Dissecting local circuits: Parvalbumin interneurons underlie broad feedback control of olfactory bulb output

Kazunari Miyamichi, Yael Shlomai-Fuchs, Marvin Shu, Brandon C. Weissbourd, Liqun Luo*, Adi Mizrahi

*Corresponding author for this work

Research output: Contribution to journalArticlepeer-review

214 Scopus citations

Abstract

In the mouse olfactory bulb, information from sensory neurons is extensively processed by local interneurons before being transmitted to the olfactory cortex by mitral and tufted (M/T) cells. The precise function of these local networks remains elusive because of the vast heterogeneity of interneurons, their diverse physiological properties, and their complex synaptic connectivity. Here we identified the parvalbumin interneurons (PVNs) as a prominent component of the M/T presynaptic landscape by using an improved rabies-based transsynaptic tracing method for localcircuits. Invivo two-photon-targeted patch recording revealed that PVNs have exceptionally broad olfactory receptive fields and exhibit largely excitatory and persistent odor responses. Transsynaptic tracing indicated that PVNs receive direct input from widely distributed M/T cells. Both the anatomical and functional extent of this M/T→PVN→M/T circuit contrasts with the narrowly confined M/T→granule cell→M/T circuit, suggesting that olfactory information is processed by multiple local circuits operating at distinct spatial scales.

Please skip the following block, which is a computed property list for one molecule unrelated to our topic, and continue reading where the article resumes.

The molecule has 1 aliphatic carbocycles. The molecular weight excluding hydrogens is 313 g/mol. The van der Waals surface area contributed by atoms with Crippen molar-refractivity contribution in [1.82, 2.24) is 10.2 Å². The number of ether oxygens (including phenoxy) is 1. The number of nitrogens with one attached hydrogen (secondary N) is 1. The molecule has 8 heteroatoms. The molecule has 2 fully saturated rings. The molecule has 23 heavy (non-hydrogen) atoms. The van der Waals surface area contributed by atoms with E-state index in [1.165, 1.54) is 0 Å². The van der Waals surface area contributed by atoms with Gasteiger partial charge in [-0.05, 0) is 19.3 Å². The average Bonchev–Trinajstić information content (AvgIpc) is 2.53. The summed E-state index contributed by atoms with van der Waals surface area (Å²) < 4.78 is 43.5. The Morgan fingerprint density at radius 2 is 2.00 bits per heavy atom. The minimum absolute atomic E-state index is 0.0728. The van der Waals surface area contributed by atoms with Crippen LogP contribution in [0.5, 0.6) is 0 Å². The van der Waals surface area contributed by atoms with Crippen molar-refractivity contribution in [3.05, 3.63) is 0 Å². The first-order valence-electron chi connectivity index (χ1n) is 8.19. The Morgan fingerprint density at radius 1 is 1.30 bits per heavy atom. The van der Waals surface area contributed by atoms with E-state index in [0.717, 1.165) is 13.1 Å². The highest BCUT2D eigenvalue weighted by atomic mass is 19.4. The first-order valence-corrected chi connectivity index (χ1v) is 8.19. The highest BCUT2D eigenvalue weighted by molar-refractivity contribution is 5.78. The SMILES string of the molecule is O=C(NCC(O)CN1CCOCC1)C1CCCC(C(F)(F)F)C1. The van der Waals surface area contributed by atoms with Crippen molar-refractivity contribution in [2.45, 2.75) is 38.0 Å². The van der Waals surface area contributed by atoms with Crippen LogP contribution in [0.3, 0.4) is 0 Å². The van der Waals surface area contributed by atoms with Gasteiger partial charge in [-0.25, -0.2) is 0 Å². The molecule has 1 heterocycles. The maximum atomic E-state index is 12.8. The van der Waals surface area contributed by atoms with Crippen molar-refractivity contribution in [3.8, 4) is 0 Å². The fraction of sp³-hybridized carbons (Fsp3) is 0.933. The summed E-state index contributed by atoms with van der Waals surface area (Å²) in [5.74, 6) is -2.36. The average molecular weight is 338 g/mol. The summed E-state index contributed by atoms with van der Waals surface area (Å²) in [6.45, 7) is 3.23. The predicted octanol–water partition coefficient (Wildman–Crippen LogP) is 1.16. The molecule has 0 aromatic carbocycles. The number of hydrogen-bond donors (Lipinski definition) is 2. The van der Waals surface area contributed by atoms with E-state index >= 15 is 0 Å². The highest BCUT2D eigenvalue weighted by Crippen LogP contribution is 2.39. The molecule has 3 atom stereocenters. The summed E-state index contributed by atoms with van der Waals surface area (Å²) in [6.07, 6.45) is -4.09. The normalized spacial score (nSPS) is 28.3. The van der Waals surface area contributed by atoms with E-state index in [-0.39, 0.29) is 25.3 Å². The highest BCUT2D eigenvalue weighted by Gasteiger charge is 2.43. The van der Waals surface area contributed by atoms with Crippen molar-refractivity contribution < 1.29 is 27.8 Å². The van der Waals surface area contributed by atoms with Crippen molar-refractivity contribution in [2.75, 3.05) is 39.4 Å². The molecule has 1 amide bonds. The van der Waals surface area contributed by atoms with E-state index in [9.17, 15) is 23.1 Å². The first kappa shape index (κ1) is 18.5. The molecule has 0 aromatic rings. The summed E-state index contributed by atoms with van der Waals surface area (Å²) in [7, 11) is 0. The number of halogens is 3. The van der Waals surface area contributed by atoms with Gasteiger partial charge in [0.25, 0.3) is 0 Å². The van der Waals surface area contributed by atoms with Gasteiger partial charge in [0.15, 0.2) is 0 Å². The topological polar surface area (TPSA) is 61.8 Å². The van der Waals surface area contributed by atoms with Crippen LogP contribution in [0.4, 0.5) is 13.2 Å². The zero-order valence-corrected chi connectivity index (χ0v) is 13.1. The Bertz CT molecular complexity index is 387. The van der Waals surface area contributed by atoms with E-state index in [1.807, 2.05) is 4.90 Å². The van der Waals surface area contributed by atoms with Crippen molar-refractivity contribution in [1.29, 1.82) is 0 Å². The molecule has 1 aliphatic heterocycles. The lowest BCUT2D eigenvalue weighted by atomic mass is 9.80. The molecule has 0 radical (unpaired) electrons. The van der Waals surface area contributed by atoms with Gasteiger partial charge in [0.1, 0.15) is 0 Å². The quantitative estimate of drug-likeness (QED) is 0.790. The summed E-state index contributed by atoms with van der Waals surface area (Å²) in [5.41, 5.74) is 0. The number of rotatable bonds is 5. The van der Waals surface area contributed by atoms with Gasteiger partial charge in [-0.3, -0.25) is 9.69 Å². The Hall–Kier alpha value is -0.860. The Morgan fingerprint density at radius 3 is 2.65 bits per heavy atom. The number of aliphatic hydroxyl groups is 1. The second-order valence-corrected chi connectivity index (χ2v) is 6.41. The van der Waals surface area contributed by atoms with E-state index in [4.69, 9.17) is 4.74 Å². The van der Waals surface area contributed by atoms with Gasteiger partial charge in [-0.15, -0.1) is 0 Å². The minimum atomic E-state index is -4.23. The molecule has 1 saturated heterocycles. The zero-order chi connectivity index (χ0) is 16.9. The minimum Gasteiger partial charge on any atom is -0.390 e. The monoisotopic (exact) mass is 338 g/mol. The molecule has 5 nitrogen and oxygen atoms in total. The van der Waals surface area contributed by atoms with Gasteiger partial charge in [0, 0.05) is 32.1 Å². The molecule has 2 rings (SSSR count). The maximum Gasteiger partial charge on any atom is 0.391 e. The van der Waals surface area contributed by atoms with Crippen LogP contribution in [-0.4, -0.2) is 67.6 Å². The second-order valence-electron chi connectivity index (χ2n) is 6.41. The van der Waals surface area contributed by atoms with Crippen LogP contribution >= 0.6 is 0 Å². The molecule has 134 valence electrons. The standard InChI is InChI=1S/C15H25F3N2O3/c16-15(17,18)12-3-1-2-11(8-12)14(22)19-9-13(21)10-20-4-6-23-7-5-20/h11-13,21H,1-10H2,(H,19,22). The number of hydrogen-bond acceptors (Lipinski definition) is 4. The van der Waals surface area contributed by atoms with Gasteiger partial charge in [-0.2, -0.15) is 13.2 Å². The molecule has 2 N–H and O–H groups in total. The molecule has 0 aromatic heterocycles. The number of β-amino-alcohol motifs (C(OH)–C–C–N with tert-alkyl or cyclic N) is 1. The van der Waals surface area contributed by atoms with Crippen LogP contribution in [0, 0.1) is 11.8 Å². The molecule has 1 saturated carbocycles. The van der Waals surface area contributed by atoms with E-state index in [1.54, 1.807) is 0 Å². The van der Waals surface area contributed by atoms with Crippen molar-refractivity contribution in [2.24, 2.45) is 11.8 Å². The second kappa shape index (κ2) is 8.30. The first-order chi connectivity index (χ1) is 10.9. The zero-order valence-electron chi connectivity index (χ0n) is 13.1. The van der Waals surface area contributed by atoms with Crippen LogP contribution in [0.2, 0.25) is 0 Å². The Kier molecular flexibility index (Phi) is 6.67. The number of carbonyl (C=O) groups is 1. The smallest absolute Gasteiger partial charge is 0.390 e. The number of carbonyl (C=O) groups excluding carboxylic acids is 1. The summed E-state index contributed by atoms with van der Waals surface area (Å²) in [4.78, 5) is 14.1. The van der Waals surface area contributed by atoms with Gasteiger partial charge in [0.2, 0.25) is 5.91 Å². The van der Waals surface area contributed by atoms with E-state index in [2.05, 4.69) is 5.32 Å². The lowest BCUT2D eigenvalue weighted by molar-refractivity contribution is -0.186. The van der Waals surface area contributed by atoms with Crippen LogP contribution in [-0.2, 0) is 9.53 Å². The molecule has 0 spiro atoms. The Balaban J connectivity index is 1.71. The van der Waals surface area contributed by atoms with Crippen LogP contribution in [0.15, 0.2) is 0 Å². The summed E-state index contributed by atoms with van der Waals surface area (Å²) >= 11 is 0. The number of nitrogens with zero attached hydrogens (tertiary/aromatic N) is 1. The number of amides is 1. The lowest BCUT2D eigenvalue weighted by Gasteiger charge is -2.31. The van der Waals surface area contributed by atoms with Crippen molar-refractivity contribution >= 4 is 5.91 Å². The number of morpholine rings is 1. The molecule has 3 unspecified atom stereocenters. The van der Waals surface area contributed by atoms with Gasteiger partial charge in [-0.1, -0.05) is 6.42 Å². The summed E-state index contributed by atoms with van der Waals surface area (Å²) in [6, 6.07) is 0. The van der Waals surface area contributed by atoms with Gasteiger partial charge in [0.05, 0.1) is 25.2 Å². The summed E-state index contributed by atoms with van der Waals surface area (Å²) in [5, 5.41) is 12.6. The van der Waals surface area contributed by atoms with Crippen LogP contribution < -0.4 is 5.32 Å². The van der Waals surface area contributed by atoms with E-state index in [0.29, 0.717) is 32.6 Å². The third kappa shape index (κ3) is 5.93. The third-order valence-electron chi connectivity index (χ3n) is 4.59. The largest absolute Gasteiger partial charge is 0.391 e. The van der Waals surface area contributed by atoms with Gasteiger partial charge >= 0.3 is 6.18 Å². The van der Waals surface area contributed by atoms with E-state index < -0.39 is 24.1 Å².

Original languageAmerican English
Pages (from-to)1232-1245
Number of pages14
JournalNeuron
Volume80
Issue number5
DOIs
StatePublished - 4 Dec 2013

Bibliographical note

Funding Information:
We thank the Stanford Viral Core for help in generating AAVs, N. Uchida for reagents, C. Manalac for technical assistance, L. Cohen for assistance with electrophysiology, members of the Luo and Mizrahi Labs for discussion and critical reading of the manuscript, and T. Komiyama and J. Isaacson for communicating unpublished results. We thank D. Feldman and M. Feldman for financial support during the sabbatical of A.M. in the Luo Lab. K.M. is a Research Specialist and L.L. is an Investigator of the Howard Hughes Medical Institute. B.C.W. is an NSF Graduate Research Fellow and a Stanford Graduate Fellow. This work was also supported by a HHMI Collaborative Innovation Award, an NIH grant (R01-NS050835) to L.L., and a European Research Council Grant (number 203994) to A.M.

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